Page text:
What kind of Ladybug are you?


By: Margaret Ann Hinshaw
 

Rationale:  Reading fluency is directly related to reading comprehension(Eldredge, 1995). One way to help a beginning reader to become more fluent is to teach them to read with expression. When a child learns how to read with expression the text has more meaning to them and they are able to understand what they are reading. Reading with expression helps us to make connections between the words and their meaning. The following lesson demonstrates a great way to teach students  about reading with expression by looking to punctuation as a guide.

 

Materials: The Grouchy Ladybug by Eric Carle (copies for every student)

                  Blank Note cards for students to write on

                  Pocket Chart

                  Assessment Checklists (see below)

Procedure:

1)      “TODAY WE ARE GOING TO TALK ABOUT DIFFERENT READING VOICES.” “WHEN WE READ A STORY IT IS IMPORTANT THAT WE USE OUR DIFFERENT VOICES TO MAKE OUR CHARACTERS COME TO LIFE.” “UNDERSTANDING OUR CHARACTERS AND THEIR DIFFERENT EXPRESSIONS HELPS US TO BETTER UNDERSTAND THEIR MOODS AND IT HELPS US RELATE TO THE STORY BETTER.” “WHEN WE BETTER UNDERSTAND WHAT WE ARE READING, WE BECOME BETTER MORE FLUENT READERS.”

2)      “THERE ARE DIFFERENT SYMBOLS THAT WE SEE AT THE END OF SENTENCES.” “THEY ARE CALLED PUNCTUATION MARKS.” “THESE ARE OUR GUIDES TO HELPING US FIGURE OUT WHAT KIND OF EXPRESSION, OR VOICE TO USE WHEN READING.” Display note cards across the top of a pocket chart the show an exclamation mark, period, and question mark. Then explain the different voices we use when we see each symbol. “WHEN WE SEE AN EXCLAMATION MARK, THIS MEANS EXCITEMENT OR SURPRISE.” “WHEN WE ARE EXCITED OR SURPRISED WE TEND TO SPEAK A LITTLE LOUDER THAN USUAL.” “WHEN WE SEE A PERIOD, THIS USUALLY MEAN SOMEONE IS DECLARING SOMETHING IS A NORMAL SPEAKING TONE.” “WHEN AE SEE A QUESTION MARK, WE KNOW THAT SOMEONE IS ASKING A QUESTION, AND THEIR VOICE MIGHT SOUND CONCERNED OR SERIOUS?”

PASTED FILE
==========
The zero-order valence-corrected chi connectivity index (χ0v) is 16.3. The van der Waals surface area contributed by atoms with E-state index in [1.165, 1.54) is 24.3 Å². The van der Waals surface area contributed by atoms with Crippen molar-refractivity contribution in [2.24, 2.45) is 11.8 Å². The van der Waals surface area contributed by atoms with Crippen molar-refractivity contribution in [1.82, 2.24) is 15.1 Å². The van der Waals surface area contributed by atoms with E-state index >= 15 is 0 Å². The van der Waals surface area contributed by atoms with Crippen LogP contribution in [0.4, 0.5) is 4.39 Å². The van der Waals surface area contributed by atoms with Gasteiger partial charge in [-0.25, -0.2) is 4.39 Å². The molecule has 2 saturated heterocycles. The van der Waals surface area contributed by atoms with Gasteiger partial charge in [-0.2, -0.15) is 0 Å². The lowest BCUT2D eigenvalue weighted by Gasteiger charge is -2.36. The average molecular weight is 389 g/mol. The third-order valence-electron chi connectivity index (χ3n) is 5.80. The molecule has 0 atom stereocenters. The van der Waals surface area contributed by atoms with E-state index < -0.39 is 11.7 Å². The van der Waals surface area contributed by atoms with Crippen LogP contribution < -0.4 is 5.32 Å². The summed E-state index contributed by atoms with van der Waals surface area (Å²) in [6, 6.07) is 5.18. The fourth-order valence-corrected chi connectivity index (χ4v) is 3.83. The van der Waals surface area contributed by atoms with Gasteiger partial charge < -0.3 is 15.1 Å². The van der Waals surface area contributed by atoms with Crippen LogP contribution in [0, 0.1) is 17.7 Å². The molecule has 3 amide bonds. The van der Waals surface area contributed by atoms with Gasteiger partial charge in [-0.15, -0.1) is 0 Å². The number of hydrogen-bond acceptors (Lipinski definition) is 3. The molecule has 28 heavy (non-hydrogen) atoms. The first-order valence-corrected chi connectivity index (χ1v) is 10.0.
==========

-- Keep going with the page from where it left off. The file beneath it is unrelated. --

3)      “LETS PRACTICE WITH A COUPLE SENTENCES.” Put some sentences under each different punctuation mark and practice as a whole class reading them together aloud.

4)      Hand out copies of the story to all students.” LET’S GET INTO GROUPS AND ASSIGN CHARACTERS FOR THE GROUCHY LADYBUG.” “IN THIS STORY WE WILL HEAR MANY DIFFERENT VOICES AND EXPRESSIONS.” “REMEMBER TO PAY ATTENTION TO THE PUNCTUATION YOU SEE AT THE END OF THE SENTENCE AND READ WITH EXPRESSION.” "ACT OUT YOUR  CHARACTER AS YOU READ." Walk around the room and observe the students as they read in their groups use the checklist below as a guide.

5)      “THINK ABOUT A MOOD THAT YOU HAVE RECENTLY EXPERIENCED.” “MAYBE A BIRTHDAY PARTY MOOD, OR A SAD DAY MOOD, OR A GROUCHY DAY MOOD LIKE THE LADYBUG, AND COME UP WITH A SENTENCE THAT EXPRESSES YOUR FEELINGS.” “BE SURE TO INCLUDE THE CORRECT PUNCTUATION AT THE END OF YOUR SENTENCE AND PLACE IT IN THE POCKET CHART.” Then go over what the students have displayed as a class.

Assessment:  Have the students write a journal entry on their mood for the day. Check that they use the correct punctuation and have them read them aloud to the class. Teacher needs a checklist to make sure that the entries are using correct punctuation. Checklist: Exclamation mark at end of exclamatory sentence    yes     no  
                                               Period after the end of a declarative or informative sentence     yes     no
                                               Question mark after a question          yes         no
                          Reading Checklist:  Does student use facial expressions when reading?    yes    no
                                                                 Does student follow the punctuation correctly?    yes     no


References:

Reading Genie Web site:
http://www.auburn.edu/rdggenie/insp/sanderscgf.html
Eldredege, J. Lloyd. Teaching Decoding in Holistic Classroom. Prentice Hall Inc, 1995.


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